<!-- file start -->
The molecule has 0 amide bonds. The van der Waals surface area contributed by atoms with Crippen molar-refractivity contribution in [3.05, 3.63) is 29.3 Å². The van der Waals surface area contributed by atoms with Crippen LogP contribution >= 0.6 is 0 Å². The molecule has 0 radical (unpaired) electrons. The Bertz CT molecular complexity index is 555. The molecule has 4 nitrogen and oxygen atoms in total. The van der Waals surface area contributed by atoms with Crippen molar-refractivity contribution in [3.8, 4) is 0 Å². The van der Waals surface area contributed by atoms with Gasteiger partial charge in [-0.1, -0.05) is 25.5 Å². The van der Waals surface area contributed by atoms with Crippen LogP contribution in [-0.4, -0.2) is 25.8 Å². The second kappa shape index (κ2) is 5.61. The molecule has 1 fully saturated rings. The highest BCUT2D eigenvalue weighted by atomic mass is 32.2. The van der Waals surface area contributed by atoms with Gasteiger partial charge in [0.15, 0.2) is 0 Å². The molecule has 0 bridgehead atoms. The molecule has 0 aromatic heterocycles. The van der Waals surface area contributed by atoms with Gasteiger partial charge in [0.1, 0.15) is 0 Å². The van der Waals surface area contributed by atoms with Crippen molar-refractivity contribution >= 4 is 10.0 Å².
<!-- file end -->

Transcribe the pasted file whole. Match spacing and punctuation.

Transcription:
The molecule has 0 amide bonds. The van der Waals surface area contributed by atoms with Crippen molar-refractivity contribution in [3.05, 3.63) is 29.3 Å². The van der Waals surface area contributed by atoms with Crippen LogP contribution >= 0.6 is 0 Å². The molecule has 0 radical (unpaired) electrons. The Bertz CT molecular complexity index is 555. The molecule has 4 nitrogen and oxygen atoms in total. The van der Waals surface area contributed by atoms with Crippen molar-refractivity contribution in [3.8, 4) is 0 Å². The van der Waals surface area contributed by atoms with Gasteiger partial charge in [-0.1, -0.05) is 25.5 Å². The van der Waals surface area contributed by atoms with Crippen LogP contribution in [-0.4, -0.2) is 25.8 Å². The second kappa shape index (κ2) is 5.61. The molecule has 1 fully saturated rings. The highest BCUT2D eigenvalue weighted by atomic mass is 32.2. The van der Waals surface area contributed by atoms with Gasteiger partial charge in [0.15, 0.2) is 0 Å². The molecule has 0 bridgehead atoms. The molecule has 0 aromatic heterocycles. The van der Waals surface area contributed by atoms with Gasteiger partial charge in [0.1, 0.15) is 0 Å². The van der Waals surface area contributed by atoms with Crippen molar-refractivity contribution >= 4 is 10.0 Å².